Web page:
How are Credit Unions Different?
Credit unions are distinctly different to other financial institutions for a number of reasons. Each credit union is an independent, not-for-profit organisation that exists solely for the benefit of its members, not stockmarkets. Credit unions have members, not customers, and membership is open to people who have a unique ‘common bond’ with other members of the credit union. This can be based on the area the members live in, the occupation they work in, or the employer they work for.
Credit unions offer a face to face customer experience at a time when other financial institiutions are moving away from physically meeting customers. This is reflected in credit unions being named as the organisations offering the best customer experience in Ireland for three consecutive years by CX Ireland. Credit unions have also been named as the most reputable organisations in the country by the Ireland RepTrak® 2018 Study.
In summary credit unions are different because:
- They are not-for-profit democratic financial cooperatives owned by all of their members. Every member over 16 has a vote at their local credit union AGM.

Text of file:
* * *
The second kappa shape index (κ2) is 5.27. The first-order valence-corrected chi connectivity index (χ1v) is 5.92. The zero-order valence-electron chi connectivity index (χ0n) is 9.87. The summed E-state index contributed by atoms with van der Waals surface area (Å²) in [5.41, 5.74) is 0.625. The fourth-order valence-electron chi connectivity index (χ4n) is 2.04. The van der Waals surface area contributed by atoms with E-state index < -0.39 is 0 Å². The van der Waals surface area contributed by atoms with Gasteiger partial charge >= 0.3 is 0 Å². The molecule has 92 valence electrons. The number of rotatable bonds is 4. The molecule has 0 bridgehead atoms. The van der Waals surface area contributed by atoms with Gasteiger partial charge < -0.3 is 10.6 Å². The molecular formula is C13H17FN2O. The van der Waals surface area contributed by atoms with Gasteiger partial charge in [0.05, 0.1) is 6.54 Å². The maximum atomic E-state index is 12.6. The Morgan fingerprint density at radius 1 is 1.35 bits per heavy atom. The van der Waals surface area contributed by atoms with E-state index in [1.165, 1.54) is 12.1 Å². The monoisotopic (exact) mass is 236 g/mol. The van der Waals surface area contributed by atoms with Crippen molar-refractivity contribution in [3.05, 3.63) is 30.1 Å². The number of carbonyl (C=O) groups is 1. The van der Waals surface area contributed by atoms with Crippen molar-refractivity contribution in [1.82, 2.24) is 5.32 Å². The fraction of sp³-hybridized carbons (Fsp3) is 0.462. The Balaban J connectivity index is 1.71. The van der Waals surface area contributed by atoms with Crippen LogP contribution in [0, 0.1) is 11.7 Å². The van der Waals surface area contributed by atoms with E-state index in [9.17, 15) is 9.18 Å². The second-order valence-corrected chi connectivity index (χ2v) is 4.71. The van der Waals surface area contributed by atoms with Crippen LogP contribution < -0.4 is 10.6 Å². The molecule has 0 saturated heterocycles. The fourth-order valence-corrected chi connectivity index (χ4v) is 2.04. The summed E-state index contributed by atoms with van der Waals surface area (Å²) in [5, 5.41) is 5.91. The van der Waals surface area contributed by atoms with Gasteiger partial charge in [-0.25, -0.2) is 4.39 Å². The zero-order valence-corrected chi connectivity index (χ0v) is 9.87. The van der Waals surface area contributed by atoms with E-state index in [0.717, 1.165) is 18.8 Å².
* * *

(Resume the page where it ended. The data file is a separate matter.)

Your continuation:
- Any surplus income is used to develop new and existing services or it is distributed among members in the form of dividends to savers or interest rebates to borrowers.
- Credit unions have no hidden administration or transaction fees.
- Loans and savings are insured at no direct cost to an eligible member. Loans are insured by the credit union’s own policy at no direct cost to members. This is designed to pay off a loan in the event of a borrower’s death – subject to terms, conditions and eligibility criteria.
- They offer flexibility regarding loan repayments - a loan can be paid back earlier without any penalties or it can be restructured if there is a change in a borrower's circumstances.
- "Nomination" of accounts. This is a unique facility for credit union members. Credit unions have a nomination facility whereby members over 16 years of age can nominate who is to receive the property of their accounts with the credit union upon death. Having a nomination means that your property left in the credit union (up to a maximum of €23,000 in Republic of Ireland or £10,000 in Northern Ireland) will not have to pass through the sometimes timely probate or intestacy process. Any amount in excess of €23,000/£10,000 will form part of your estate.
- Credit unions are committed to their local communities and provide support to local youth initiatives, charities, sporting clubs and cultural events.